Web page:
6.2. Robustness of the Method Against Attacks

    Information loss or noise contamination may occur during data transmission. Now, the robustness of this scheme against occlusion attack which is regarded as data loss is tested. Figure 11(a) shows one of the interferograms occluded by 50%. The recovered images obtained with all correct keys are illustrated in Figs. 11(b)~11(c). It’s well known that Gaussian noise [33] and salt & pepper noise [33] are frequently appearing noises during the information transmission. The robustness test is further verified against noise attacks on the encrypted results. Figure 12(a) is one of the interferograms distorted by Gaussian noise with mean value 0 and standard deviation 20. The corresponding retrieved images are displayed in Figs. 12(b)~12(c). Fig. 12(d) exhibits one of the interferograms damaged by salt & pepper noise with density 0.02 added. Figs. 12(e)~12(f) depicts the corresponding retrieved images. Although all the results shown in Figs. 11(b)~11(c), Figs. 12(b)~12(c) and Figs. 12(e)~12(f) are interfered with seriously by noise and the corresponding NMSEs are big, the secret images among the noise fluctuation can still be distinguished.

    Four attacks, including cipher only attack, known plaintext attack, chosen plaintext attack and chosen ciphertext attack [32], are often used to attack the DRPE-based optical security system to recover the ciphered images. Among these attacks, the chosen-plaintext attack is the most powerful attack [32]. He et al. claimed that permutation techniques can prevent the attacker from accessing the ciphertext obtained from the DRPE system in such attacks [27]. In addition, Zhang and Xiao stated that the security system should resist other attacks if it can resist chosen plaintext attack [32]. For the proposed method, we assume that the attacker has acquired the GT orders α1 and α2 of the GT-based DRPE system but does not know the parameters of the logistic-based scrambling algorithm. Using two fake color and gray images as the plaintexts, the two random phase masks of the proposed method can be produced by utilizing the chosen plaintext attack described in [34]. By use of these achieved keys, the attacker can crack the original ciphertext. Two keys RPM1’ and RPM2’ are generated by choosing Figs. 13(a)-13(b) as the fake plaintext images and then employed to decrypt the ciphertext of “Peppers” and “Lena”. As shown in Figs. 13(c)~13(d), the retrieved images cannot reveal any information visually. Therefore, the robustness against chosen-ciphertext attack is greatly enhanced because of the suggested logistic-based scrambling technique, which strengthens the nonlinearity in QHT domain. According to [32], the proposed encryption approach can also resist the other attacks mentioned above.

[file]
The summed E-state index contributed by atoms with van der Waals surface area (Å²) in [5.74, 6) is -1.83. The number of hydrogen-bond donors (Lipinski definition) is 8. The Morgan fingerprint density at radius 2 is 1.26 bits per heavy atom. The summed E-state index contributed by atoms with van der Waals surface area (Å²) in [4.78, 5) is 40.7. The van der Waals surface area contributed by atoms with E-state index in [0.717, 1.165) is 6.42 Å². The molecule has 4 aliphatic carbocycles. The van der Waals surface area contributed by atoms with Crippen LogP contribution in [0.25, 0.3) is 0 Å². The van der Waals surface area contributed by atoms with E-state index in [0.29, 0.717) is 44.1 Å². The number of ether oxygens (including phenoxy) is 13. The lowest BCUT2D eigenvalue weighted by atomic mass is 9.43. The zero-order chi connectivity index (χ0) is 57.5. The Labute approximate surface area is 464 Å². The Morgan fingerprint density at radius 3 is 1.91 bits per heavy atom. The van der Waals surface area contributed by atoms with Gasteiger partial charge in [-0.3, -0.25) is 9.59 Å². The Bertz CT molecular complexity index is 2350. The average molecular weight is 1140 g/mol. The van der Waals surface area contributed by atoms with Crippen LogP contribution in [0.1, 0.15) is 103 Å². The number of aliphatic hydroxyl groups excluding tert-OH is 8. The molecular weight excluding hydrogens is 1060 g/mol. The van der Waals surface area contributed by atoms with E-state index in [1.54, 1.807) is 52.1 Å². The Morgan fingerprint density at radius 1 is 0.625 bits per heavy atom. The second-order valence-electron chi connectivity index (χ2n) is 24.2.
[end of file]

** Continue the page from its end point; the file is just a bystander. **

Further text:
6.3. Complexity Analysis

    In the numerical simulation, the encrypted results were obtained by computer. So the computational complexity of the proposed encryption technique is calculated. The calculation depends on three main factors. First, to deal with a color image and a grayscale image holistically in a vector manner, the QHT is computed one time. According to the developed calculation method in sub-section 3.2, the QHT can be implemented via calculating HT four times. For an image with size M×N, the cost to compute the HT is O(MIN log2 MN) [35]. Hence, the complexity of QHT calculation is O(4MIN log2 MN). Second, to scramble a matrix using the proposed chaos-based technique, the 2D logistic map operation, the round operation, the quicksort algorithm [36], the zigzag scan operation, the inverse zigzag scan operation and the sequence permutation operation are performed one time, two times, two times, one time, one time and one time, respectively. As shown in the steps (3) and (4) of the proposed encryption method, the size of the to-be-scrambled matrix AI is 2M×2N though the sizes of the color image and grayscale image are both M×N. Therefore, the computational cost of the scrambling procedure is O(2(4MN + t) + 2(4MN + t) + 2(4MN + t)log2(4MN + t)) + (4MN + t) + (4MN + t) + (4MN + t). Here, t is the natural number shown in step (2) of the proposed scrambling method. Since 4MN + t ≈4MN and log2(4MN + t )≈2+log2 MN as MN tends to infinity, the complexity of the scrambling procedure is O(8MN log2 MN + 44MN). The last factor is the complexity of the virtual optical encryption process. In the proposed encryption method, an encrypted interferogram can be obtained after the complex amplitude being modulated two times by use of random phase masks RPM1 and RPM2, transformed two times by use of GT and interfered one time by use of the reference wave. For a matrix with size M×N, the complexities of GT operation, modulation operation and interference operation are O(2MN log2 MN) [22], O(MN) [37] and O(4MN) [37], respectively. Because the size of complex amplitude is M×2N, the computational cost of the above process is O(3(8MN log2 2MN + 4MN + 8MN)) = O(24MN log2 MN + 60MN). Thus, the total computational complexity of the proposed encryption scheme is O(36MN log2 MN +104MN). Since O(MN log2 MN) > O(MN), compared with the quaternion gyrator transform-based image encryption method whose computational complexity is O(4000MN log2 MN) [18], the proposed scheme is more efficient. In the experiments, the execution time for the encrypted results is 6.7728 seconds.